Following the metallic beatdown of “Vassals” is early single “F.F.S.,” which was an appropriate early single, for its savage muscularity packs all of the band’s impressive strengths into one potent track. The unfiltered aggression that pervades the grinding and knuckle-dragging sections on this magmatic track shows that Vermont’s take on powerviolence is every bit as real and hard as defining California bands like Crossed Out, No Comment, and Spazz, as well as newer acts like Cave State.

Without losing any of the teeth-grinding toughness, second single, “Curriculum,” integrates some math elements with on-a-dime tempo and time signature changes, giving it a jazz feel in some sections and reinforcing that this trio of musicians has a very rare musical chemistry.

EP closer, “Kaliyuga,” ends the album where it began by returning to George Hanson and Billy’s Easy Rider dialogue:

Hanson: “They’ll talk to ya and talk to ya and talk to ya about individual freedom. But they see a free individual, it’s gonna scare ’em.”

Billy: “Well, it don’t make ’em runnin’ scared.

Hanson: “No, it makes ’em dangerous.”

Just as Cruel and Unusual is a suitable name for this ruthless and innovative EP, so too would be Free and Dangerous, as Void Bringer is a band who cares only about their own creative vision, one that is deep and menacing, fast and vicious. If the endorsement of Ward and the production work of Will Killingsworth on this and previous releases wasn’t enough to Void Bringer on everyone’s radar, this debut EP is sure to do it, and it is sure to very quickly establish this band as one of the most exciting bands to watch. Cruel and Unusual will put Vermont on the national map of powerviolence as a scene that is verdant and thriving.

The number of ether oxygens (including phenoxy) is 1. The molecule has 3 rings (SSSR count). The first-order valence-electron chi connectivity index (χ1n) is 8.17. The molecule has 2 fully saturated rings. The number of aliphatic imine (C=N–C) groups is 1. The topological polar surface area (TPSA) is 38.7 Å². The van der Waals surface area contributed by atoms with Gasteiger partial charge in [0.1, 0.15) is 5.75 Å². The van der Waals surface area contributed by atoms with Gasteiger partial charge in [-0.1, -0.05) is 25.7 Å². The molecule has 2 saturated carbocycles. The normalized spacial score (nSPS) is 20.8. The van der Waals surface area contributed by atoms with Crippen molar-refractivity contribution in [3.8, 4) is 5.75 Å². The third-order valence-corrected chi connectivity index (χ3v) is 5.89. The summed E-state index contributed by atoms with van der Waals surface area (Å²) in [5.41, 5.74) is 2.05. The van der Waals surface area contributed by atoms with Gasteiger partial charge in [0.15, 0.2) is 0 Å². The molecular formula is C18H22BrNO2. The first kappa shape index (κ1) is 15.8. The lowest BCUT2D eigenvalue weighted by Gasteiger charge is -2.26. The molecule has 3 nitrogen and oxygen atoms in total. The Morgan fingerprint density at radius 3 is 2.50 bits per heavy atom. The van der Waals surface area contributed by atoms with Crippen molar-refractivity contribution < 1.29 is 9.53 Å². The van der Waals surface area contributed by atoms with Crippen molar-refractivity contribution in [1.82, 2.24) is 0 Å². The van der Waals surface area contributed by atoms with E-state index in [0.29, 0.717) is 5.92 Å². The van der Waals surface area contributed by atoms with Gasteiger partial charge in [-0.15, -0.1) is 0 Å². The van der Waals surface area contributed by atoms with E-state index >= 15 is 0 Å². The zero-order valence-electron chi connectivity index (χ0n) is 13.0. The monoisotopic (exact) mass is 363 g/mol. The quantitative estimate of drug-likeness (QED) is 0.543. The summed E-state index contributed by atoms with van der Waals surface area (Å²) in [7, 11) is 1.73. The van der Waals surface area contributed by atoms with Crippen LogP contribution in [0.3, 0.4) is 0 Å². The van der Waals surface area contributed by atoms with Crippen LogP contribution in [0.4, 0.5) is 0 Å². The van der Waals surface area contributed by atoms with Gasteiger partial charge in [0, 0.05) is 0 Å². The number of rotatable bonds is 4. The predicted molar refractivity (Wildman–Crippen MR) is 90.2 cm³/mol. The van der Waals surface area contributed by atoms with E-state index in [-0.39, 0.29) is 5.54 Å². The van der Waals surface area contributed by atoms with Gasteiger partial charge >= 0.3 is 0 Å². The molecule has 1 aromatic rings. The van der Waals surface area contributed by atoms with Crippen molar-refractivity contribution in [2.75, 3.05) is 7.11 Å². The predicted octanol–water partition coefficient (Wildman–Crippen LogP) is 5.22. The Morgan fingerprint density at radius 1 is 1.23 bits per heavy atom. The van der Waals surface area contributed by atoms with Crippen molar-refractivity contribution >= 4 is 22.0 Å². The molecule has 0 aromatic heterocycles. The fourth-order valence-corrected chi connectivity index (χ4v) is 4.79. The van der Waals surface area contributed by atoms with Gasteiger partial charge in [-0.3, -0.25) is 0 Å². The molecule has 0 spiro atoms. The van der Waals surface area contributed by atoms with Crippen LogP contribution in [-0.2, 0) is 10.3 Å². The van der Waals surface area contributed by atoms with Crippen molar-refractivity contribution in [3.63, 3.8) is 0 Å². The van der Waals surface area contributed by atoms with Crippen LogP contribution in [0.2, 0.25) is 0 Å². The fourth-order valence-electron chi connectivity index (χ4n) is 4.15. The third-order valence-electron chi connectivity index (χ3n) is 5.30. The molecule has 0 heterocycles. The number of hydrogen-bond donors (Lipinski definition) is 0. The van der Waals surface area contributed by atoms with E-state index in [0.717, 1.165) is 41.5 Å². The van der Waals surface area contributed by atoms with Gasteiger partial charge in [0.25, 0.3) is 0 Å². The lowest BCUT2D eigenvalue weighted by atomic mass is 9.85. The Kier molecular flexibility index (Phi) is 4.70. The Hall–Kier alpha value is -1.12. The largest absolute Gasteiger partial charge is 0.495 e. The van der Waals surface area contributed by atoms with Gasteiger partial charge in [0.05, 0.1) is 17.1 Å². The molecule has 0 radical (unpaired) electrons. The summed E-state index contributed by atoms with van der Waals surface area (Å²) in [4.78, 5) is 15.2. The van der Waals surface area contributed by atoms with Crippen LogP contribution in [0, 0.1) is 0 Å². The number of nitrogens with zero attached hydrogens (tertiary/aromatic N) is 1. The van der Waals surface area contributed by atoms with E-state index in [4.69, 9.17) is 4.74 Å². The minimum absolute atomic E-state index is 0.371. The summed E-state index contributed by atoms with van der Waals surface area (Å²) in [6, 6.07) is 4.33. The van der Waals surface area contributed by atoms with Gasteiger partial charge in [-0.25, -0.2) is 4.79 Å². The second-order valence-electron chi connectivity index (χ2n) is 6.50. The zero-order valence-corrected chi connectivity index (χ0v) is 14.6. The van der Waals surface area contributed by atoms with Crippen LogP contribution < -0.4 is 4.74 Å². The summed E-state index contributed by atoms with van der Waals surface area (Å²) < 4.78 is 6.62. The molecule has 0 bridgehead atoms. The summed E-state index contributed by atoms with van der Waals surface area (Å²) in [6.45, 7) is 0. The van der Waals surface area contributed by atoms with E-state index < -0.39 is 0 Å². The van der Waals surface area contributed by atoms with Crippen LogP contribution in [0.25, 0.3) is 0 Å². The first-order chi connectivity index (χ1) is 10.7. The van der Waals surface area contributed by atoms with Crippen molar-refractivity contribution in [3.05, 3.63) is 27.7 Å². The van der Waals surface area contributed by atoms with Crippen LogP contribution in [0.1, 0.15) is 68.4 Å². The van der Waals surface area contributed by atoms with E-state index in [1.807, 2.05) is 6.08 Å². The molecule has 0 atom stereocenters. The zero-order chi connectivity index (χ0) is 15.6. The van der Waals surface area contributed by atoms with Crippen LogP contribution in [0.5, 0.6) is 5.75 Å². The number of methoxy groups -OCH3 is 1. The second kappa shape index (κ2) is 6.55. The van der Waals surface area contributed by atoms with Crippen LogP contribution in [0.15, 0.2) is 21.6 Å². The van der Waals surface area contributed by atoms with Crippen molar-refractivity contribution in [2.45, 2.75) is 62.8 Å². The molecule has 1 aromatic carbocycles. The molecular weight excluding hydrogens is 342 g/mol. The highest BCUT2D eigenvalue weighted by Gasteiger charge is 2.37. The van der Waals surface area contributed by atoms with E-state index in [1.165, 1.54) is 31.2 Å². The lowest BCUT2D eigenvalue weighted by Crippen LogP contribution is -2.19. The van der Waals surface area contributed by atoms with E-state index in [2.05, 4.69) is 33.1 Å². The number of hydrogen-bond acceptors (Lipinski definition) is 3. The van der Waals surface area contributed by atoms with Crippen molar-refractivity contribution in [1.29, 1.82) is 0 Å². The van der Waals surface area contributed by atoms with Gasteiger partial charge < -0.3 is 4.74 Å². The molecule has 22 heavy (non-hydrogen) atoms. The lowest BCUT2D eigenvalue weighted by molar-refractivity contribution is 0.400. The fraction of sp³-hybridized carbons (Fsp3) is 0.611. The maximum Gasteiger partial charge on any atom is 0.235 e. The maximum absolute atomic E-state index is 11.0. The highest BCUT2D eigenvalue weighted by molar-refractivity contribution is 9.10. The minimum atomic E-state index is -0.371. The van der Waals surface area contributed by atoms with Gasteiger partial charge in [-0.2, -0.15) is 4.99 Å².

Void Bringer’s Andrew and Matt S talked to Cvlt Nation about the band and about their new EP.

Firstly, please list band members and any other projects the musicians are involved with. 

Andrew: Void Bringer is made up of Andrew (myself, guitar), who also plays guitar in a sludge band called Sachem and until recently played bass in the Path, which is Matt K’s (bass) main band, Matt S who writes and records with us on drums and has been involved in numerous bands (Nimbus Terrifix, Barbarian Lord, Ruinacre) and Elliott L who plays live with us most of the time, is also in Sachem, is the main force behind a death metal project called Worm Hive, and pretty much every other project we have.  We’re like a collective in that respect.  

Void Bringer released its first demo in 2018. What was the initial vision for the band? How did you form?

Andrew: The initial vision of the band was to be fast, dirty, and relentlessly pissed, but just a side project, which it still is, more or less.   

Matt S: I answered a Craigslist ad Andrew posted seeking a drummer for “the heaviest band on earth”. Turned out that he also had a bunch of fast songs written, and we would split the time between the slow and long and the short and fast. Eventually, I bowed out of Sachem, but we kept the fast songs going as a project, which became VB. I contributed the less brutal 2nd guitar on the demo, plus drums, and Matt and I have done some backing vox.

The band has been releasing music consistently since its formation. Can you describe your writing process?